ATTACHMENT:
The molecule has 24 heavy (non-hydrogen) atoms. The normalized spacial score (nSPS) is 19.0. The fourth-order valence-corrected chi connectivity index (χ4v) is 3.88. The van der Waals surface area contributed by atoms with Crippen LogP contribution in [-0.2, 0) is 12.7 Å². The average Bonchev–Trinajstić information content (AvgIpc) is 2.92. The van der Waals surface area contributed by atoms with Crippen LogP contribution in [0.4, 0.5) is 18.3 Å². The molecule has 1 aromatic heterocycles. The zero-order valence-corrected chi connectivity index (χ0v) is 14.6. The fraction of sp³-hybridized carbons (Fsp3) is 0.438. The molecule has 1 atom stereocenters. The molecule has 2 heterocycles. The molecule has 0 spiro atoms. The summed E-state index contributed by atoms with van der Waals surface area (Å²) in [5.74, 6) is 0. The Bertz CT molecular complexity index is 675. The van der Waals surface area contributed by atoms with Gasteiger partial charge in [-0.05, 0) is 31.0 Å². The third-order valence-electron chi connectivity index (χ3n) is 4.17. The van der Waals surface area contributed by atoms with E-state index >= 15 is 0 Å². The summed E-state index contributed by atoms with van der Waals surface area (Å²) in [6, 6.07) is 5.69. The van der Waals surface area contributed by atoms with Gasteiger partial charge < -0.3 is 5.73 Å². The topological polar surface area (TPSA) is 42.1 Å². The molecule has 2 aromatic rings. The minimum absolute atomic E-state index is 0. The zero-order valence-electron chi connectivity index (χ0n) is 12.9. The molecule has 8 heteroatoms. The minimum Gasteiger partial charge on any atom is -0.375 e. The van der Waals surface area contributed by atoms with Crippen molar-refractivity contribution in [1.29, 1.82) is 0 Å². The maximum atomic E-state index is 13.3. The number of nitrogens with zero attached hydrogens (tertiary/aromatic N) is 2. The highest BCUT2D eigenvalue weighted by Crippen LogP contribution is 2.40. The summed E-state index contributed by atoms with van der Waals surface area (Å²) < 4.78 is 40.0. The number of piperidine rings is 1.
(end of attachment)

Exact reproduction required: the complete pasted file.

The molecule has 24 heavy (non-hydrogen) atoms. The normalized spacial score (nSPS) is 19.0. The fourth-order valence-corrected chi connectivity index (χ4v) is 3.88. The van der Waals surface area contributed by atoms with Crippen LogP contribution in [-0.2, 0) is 12.7 Å². The average Bonchev–Trinajstić information content (AvgIpc) is 2.92. The van der Waals surface area contributed by atoms with Crippen LogP contribution in [0.4, 0.5) is 18.3 Å². The molecule has 1 aromatic heterocycles. The zero-order valence-corrected chi connectivity index (χ0v) is 14.6. The fraction of sp³-hybridized carbons (Fsp3) is 0.438. The molecule has 1 atom stereocenters. The molecule has 2 heterocycles. The molecule has 0 spiro atoms. The summed E-state index contributed by atoms with van der Waals surface area (Å²) in [5.74, 6) is 0. The Bertz CT molecular complexity index is 675. The van der Waals surface area contributed by atoms with Gasteiger partial charge in [-0.05, 0) is 31.0 Å². The third-order valence-electron chi connectivity index (χ3n) is 4.17. The van der Waals surface area contributed by atoms with E-state index >= 15 is 0 Å². The summed E-state index contributed by atoms with van der Waals surface area (Å²) in [6, 6.07) is 5.69. The van der Waals surface area contributed by atoms with Gasteiger partial charge < -0.3 is 5.73 Å². The topological polar surface area (TPSA) is 42.1 Å². The molecule has 2 aromatic rings. The minimum absolute atomic E-state index is 0. The zero-order valence-electron chi connectivity index (χ0n) is 12.9. The molecule has 8 heteroatoms. The minimum Gasteiger partial charge on any atom is -0.375 e. The van der Waals surface area contributed by atoms with Crippen molar-refractivity contribution in [1.29, 1.82) is 0 Å². The maximum atomic E-state index is 13.3. The number of nitrogens with zero attached hydrogens (tertiary/aromatic N) is 2. The highest BCUT2D eigenvalue weighted by Crippen LogP contribution is 2.40. The summed E-state index contributed by atoms with van der Waals surface area (Å²) < 4.78 is 40.0. The number of piperidine rings is 1.